- What is your take on "problem dumps", "check my work" and "hint-only answers", respectively?
I'm happy with the rough consensus that seems to have emerged on Meta.
Problem dumps: no. Do not want. They won't make the world a better place. But sometimes they can be turned into a far better question by generalizing them appropriately (e.g., how do I prove a language is regular?, rather than: give me a regexp for the following specific language).
Check my work: no. They don't work well on this kind of site, as our policy on Meta explains.
Hint-only answers: I don't have strong opinions. It seems that we haven't quite reached a very strong consensus on Meta. Best to handle this by community moderation, letting people vote on a case-by-case basis.
Last comment: my personal take on these matters are secondary. If I'm elected, I'd view my role as trying to follow the community's preferences. So, if there's a conflict between the community consensus and my personal views, I'll try to follow the community's preferences.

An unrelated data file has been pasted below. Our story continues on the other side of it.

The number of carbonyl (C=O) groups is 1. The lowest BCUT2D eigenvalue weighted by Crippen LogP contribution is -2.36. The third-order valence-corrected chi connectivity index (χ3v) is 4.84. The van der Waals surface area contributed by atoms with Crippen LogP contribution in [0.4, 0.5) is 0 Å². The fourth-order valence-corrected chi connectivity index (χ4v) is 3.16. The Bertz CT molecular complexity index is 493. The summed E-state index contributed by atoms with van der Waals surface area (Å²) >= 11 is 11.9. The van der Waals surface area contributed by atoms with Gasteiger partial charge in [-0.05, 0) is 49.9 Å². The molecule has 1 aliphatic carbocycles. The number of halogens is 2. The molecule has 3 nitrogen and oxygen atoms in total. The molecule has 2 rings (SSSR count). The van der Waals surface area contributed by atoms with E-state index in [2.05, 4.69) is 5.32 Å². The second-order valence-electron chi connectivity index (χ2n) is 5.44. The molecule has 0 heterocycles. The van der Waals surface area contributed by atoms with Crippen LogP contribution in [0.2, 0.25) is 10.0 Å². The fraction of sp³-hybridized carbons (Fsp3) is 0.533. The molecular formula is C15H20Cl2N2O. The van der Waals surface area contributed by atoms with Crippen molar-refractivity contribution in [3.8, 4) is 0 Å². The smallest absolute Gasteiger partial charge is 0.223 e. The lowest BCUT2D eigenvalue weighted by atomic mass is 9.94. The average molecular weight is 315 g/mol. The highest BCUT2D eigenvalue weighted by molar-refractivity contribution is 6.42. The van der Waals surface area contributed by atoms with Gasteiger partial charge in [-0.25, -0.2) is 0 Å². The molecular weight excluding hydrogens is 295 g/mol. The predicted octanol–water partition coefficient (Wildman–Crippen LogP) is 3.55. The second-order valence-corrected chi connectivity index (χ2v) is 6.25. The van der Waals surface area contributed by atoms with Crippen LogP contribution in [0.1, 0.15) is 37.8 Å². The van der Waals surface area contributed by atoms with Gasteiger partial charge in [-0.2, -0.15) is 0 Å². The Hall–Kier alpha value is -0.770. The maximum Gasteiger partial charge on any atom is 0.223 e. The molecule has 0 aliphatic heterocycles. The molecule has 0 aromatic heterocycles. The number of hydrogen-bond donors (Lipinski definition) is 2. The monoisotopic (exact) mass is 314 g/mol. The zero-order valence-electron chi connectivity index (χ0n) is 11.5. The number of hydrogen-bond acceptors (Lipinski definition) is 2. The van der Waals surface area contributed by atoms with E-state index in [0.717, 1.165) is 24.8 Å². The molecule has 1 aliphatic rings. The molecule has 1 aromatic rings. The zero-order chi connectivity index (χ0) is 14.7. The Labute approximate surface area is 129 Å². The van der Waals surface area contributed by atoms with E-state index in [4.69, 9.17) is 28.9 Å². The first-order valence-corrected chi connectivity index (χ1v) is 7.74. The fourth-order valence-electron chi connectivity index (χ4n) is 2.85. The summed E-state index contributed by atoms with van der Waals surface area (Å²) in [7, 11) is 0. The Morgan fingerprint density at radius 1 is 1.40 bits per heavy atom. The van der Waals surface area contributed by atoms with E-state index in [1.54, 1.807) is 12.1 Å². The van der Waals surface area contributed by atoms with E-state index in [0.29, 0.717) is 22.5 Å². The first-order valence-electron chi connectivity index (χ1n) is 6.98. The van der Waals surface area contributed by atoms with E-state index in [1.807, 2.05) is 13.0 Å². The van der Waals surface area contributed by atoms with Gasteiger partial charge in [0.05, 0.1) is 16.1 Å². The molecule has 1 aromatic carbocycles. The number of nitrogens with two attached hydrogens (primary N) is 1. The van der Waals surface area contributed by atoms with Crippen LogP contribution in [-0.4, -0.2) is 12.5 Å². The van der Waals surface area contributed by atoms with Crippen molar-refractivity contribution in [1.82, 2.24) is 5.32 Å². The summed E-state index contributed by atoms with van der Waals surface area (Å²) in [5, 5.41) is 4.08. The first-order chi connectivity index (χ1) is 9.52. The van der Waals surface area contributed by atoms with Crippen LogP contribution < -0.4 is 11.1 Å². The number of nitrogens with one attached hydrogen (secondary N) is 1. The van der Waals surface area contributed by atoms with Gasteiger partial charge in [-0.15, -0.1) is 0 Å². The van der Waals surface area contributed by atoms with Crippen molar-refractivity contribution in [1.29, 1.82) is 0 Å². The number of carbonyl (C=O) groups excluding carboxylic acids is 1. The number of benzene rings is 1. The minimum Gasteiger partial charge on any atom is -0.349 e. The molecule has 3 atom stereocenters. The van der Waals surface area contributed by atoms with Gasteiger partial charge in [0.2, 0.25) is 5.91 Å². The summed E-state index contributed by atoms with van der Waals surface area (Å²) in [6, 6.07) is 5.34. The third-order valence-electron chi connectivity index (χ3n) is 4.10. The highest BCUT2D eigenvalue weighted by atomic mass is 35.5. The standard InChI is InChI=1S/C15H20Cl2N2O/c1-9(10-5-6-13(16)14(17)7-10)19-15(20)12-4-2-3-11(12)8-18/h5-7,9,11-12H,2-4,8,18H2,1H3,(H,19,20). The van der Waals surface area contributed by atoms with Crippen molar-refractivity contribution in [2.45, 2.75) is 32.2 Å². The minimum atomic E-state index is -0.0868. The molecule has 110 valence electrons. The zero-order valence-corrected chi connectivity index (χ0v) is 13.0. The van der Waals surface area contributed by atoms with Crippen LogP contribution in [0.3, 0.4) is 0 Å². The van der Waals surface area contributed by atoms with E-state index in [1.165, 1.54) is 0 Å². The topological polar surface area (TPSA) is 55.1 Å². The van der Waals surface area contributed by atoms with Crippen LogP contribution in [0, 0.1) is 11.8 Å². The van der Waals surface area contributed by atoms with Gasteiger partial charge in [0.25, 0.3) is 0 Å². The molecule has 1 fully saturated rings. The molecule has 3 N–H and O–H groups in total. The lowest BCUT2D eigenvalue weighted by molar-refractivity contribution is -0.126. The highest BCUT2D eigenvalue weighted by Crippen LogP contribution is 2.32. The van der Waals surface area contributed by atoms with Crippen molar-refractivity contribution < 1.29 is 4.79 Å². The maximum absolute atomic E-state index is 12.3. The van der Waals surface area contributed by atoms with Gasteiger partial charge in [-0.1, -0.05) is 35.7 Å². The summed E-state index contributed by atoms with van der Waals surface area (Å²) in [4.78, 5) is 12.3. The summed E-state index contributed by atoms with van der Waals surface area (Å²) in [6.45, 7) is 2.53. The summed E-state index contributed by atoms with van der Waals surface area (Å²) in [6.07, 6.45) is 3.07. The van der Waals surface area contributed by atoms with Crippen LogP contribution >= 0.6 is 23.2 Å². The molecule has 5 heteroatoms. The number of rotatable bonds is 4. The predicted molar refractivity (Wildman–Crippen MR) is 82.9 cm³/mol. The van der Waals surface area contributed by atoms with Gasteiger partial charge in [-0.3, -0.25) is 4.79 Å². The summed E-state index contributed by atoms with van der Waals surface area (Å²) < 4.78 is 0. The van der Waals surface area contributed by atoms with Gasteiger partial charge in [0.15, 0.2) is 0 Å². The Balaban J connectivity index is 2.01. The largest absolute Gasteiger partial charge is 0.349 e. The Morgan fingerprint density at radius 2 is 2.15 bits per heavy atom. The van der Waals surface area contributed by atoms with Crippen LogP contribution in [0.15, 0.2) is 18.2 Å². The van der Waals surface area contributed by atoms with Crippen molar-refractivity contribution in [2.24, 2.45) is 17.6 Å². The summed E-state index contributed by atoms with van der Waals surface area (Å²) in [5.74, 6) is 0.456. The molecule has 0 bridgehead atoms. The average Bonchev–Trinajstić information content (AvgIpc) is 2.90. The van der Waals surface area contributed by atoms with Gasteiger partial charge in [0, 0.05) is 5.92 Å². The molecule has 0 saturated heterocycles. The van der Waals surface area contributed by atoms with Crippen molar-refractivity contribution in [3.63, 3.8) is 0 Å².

- Comments are starting to build up on a question. A commenter asserts that the question makes no sense and should be closed. The asker maintains that the question is perfectly clear. You have no idea as it's about a domain of CS that you know nothing about. What do you do?
I leave it to community voting. We believe in community moderation, and that means ♦-moderators don't need to wade in for every case. I might leave a comment encouraging community votes, or suggesting ways that the asker could improve the question (if applicable). I watch the comment thread to make sure it stays constructive and civil. Beyond that, I do nothing: I leave it to other moderators and community voting.